The mayor's request to make repairs of Newton South High School's athletic fields "the highest capital priority" won unanimous support from the School Committee on Monday night, but has outraged those who say the city's ailing fire stations and overcrowded schools should come first.
Mayor David B. Cohen wants aldermen to approve borrowing $4.1 million to build three new artificial turf fields at the high school.
Alderman Paul Coletti, chairman of the Finance Committee, called the proposal an "affront," and said he viewed it as an effort by the mayor to appease well-to-do constituents who want artificial turf at the school.
Noting that the School Department recently paid a consultant more than $300,000 for a report that found the schools need millions in repairs and new construction, he said, "Suddenly, we're going to treat dirt better than the Fire De partment, the schools, and municipal buildings. I will not do that, and I will accuse any alderman who does of exactly that: treating dirt as more important than the capital needs of the city."
Calling the condition of the fields at Newton South "a real problem," Jeremy Solomon, the mayor's spokesman, said, "Just because we know we have improvements to make in our fire stations and our elementary schools doesn't mean that this isn't a worthy project."
Many of the playing fields and the running track have been unusable because they are frequently flooded and covered with seagulls and Canada geese. The mayor and a group of parents want to install artificial turf fields, which they say will solve the drainage problems once and for all. But critics said the city has more important financial concerns, like budgeting $5 million to convert the Carr building back to a school.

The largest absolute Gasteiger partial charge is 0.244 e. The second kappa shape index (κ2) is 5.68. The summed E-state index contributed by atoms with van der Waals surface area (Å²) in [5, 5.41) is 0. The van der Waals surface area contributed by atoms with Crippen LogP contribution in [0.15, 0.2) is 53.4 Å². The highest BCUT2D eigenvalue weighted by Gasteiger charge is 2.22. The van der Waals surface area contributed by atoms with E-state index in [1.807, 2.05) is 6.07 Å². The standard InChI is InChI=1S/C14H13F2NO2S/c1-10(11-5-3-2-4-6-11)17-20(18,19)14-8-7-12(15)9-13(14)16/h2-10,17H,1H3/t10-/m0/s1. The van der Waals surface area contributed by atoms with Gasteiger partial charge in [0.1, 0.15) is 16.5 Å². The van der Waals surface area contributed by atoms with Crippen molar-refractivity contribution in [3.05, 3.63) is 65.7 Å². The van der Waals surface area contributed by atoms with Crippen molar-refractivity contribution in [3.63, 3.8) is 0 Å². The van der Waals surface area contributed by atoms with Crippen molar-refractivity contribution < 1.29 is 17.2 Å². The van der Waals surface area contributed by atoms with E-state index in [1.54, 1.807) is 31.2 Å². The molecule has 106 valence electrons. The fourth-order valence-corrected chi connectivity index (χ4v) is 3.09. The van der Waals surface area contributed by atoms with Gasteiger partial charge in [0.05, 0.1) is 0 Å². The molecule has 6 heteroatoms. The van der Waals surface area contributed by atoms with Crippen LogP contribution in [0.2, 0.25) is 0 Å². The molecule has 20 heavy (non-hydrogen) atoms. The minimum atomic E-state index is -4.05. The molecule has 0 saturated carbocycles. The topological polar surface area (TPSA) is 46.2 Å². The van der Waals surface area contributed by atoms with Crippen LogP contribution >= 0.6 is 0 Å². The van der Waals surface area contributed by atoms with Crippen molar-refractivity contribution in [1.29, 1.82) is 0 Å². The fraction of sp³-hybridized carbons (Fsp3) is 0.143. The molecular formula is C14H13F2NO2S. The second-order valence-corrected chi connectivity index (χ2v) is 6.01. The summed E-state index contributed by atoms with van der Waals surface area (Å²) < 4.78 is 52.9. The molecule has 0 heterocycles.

The debate over how to fix the fields - and how much to spend - has already polarized the community. A group of sports boosters calling itself Newturf for Newton has formed to advocate for artificial turf. Other residents say the cost is excessive and raise questions about the environmental impact. Artificial turf fields are constructed using ground rubber tires. Connecticut's attorney general has asked state officials there to spend $200,000 to study the issue.
In Newton, the Board of Aldermen will ultimately decide how to fund the project. The proposal is under consideration by two subcommittees, Public Facilities and Programs & Services. The Finance Committee will also review it before it goes to the full board.
Sydra Schnipper, chairwoman of the Public Facilities subcommittee, said she is also awaiting a report from the city's engineering department on how to fix the fields.
She expected that the committee would vote on the matter at its next meeting, set for 7:45 p.m. Wednesday, Oct. 17, in Room 209 at City Hall.
Alderwoman Marcia T. Johnson, chairwoman of the Programs & Services subcommittee, said, "We've asked the mayor to come back with his priorities. . . . I'm not going to say anything until I see what he brings back to us."
Solomon said the mayor has already outlined his priorities for fiscal 2008. (View it at ci.newton.ma.us/finance.htm).
One of the city's biggest expenditures is the ongoing construction of a $154 million Newton North High School, the most expensive high school project in state history.
Solomon said the accusation that the mayor was favoring some constituents at the expense of city employees was "just plain not fair." He said the city recently approved a plan for the renovation of one of its fire stations.
"He's the mayor of this city and he's going to make decisions on what's best for the city," Solomon said.
Marc Laredo, vice chairman of the School Committee, said he voted in favor of the mayor's motion because the poor condition of the fields has been a "longstanding problem."
"I think it's an immediate priority, unlike needing to consider reopening another school," he said.